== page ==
species and shrinking habitats for animals. This is important because this
determines if hunting and trophy hunting have a positive or negative
environmental effect. Lastly, I will discuss how, in certain situations,
hunting can bring negative effects to animals and natural ecosystems and
how these negative effects can be prevented. This is important because
this will show what needs to improved to ensure that hunting leaves the
environment unharmed when it is practiced.
2. Hunting is still very necessary in our modern society because it produces
large amounts of profits that go back into continued conservation efforts
which, in turn help the environment thrive, it prevents invasive species
from destroying natural ecosystems and bringing wildlife to extinction,
and for many, it is their only source of food that is free of chemical free
and non-processed.
B. Section 1: Is Hunting Helpful or Harmful for Animal Ecosystems?
1. Many question if hunting actually gives back to the natural environment
which, in turn, leads some to think that it is harmful and brings negative
effects to animal ecosystems. Although it seems blatantly obvious that the
act of killing an innocent animal is inhumane and extremely harmful to
animal populations and their continued survival, the research I have
discovered has shown that hunting, in fact, has the complete opposite
effects on animal species as a whole. Multiple sub-topics need to be
covered in order to properly answer this crucial question. First, how
hunting regulates animal populations to ensure that they do not grow out
of control and cause imbalance in natural ecosystems. And Second, how
the revenue generated from hunting can preserve endangered animal
species and keep them from becoming extinct.
2. Hunting, when practiced properly, can actually help animal ecosystems
thrive and maintain balance between different animal species to ensure
that natural ecosystems are not destroyed.
3. In spite of this, people have began to focus on the fact that a small number
of animals have to be killed which some would see as highly inhumane or
harmful for animal ecosystems.
a) Though this fact seems indisputable, a majority of the animals
killed are either invasive species which would cause harm to other
animal species if not controlled by hunting or problem animals
which are usually diseased or can cause harm to herds of animals if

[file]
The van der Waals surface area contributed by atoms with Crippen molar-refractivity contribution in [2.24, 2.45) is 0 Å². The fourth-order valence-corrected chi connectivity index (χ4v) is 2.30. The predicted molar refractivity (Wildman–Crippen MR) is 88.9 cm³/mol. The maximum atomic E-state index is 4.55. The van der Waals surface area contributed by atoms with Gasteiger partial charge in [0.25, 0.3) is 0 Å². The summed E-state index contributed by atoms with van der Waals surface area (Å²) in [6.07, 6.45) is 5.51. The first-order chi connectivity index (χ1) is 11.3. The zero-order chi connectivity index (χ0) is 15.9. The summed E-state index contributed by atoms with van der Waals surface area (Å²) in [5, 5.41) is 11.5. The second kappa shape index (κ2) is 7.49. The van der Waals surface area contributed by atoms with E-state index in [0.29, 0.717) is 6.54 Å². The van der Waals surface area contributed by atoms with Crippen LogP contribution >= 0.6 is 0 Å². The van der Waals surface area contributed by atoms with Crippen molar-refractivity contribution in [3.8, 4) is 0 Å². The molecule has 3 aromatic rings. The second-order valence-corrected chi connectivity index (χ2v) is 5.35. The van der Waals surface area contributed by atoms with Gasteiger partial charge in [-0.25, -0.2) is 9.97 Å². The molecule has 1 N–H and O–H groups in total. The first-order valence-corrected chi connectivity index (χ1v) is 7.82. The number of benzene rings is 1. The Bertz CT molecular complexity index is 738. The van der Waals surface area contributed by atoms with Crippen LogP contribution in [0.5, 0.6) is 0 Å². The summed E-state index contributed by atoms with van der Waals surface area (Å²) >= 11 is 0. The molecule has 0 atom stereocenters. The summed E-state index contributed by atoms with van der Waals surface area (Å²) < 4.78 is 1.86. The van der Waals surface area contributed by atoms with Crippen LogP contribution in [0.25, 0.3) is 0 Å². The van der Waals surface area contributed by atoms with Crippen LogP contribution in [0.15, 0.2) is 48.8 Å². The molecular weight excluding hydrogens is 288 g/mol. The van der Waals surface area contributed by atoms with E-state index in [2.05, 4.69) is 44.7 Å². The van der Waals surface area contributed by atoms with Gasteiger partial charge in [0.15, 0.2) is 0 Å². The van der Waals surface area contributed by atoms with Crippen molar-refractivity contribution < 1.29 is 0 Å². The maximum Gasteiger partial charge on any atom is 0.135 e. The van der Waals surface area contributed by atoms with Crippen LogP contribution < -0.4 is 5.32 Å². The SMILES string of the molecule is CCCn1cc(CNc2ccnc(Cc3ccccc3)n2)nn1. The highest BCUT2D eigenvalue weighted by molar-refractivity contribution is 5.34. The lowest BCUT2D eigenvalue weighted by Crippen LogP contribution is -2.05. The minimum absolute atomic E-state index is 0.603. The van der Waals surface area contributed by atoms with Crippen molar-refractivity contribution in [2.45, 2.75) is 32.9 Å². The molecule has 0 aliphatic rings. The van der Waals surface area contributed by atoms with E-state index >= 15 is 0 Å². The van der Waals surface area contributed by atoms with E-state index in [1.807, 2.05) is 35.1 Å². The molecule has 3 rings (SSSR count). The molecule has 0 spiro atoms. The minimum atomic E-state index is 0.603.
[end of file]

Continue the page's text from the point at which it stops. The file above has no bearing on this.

not hunted. So this means that a small number of animals must be
hunted in order to ensure that the entire species survives.
4. When a specific species of animal is allowed to grow exponentially large
it becomes an invasive species. Many problems can occur in animal
ecosystems and entire natural ecosystems because of an invasive species.
First, the invasive species can cause harm to local plant life which, for
many other animal species, is their only source of food. This can happen
through over-consumption or contamination caused by the invasive
species. This can become a major problem when multiple species of
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animals main source of food is cut off. Which, in turn, can lead to a major
decline in animal species that rely on plant life for food or even extinction
of those animal species. Second, animal species which are pray for the
invasive species can find themselves in danger of extinction when they are
outnumbered by predators. This can not only lead to problems for the
animal species that is prey but also the invasive predator species
themselves. Once the invasive predator’s main source of food, the prey, is
near extinction or completely extinct, the predator will no longer have a
constant and viable source of food. This, in turn, could lead to the
endangerment or complete extinction of the invasive species. Lastly,
invasive species can cause problems and even harm to humans. If the
population of an animal, even as seemingly harmless as deer, became
invasive, this could cause major problems to homeowners, business
owners, and nearly any part of human society. This is because this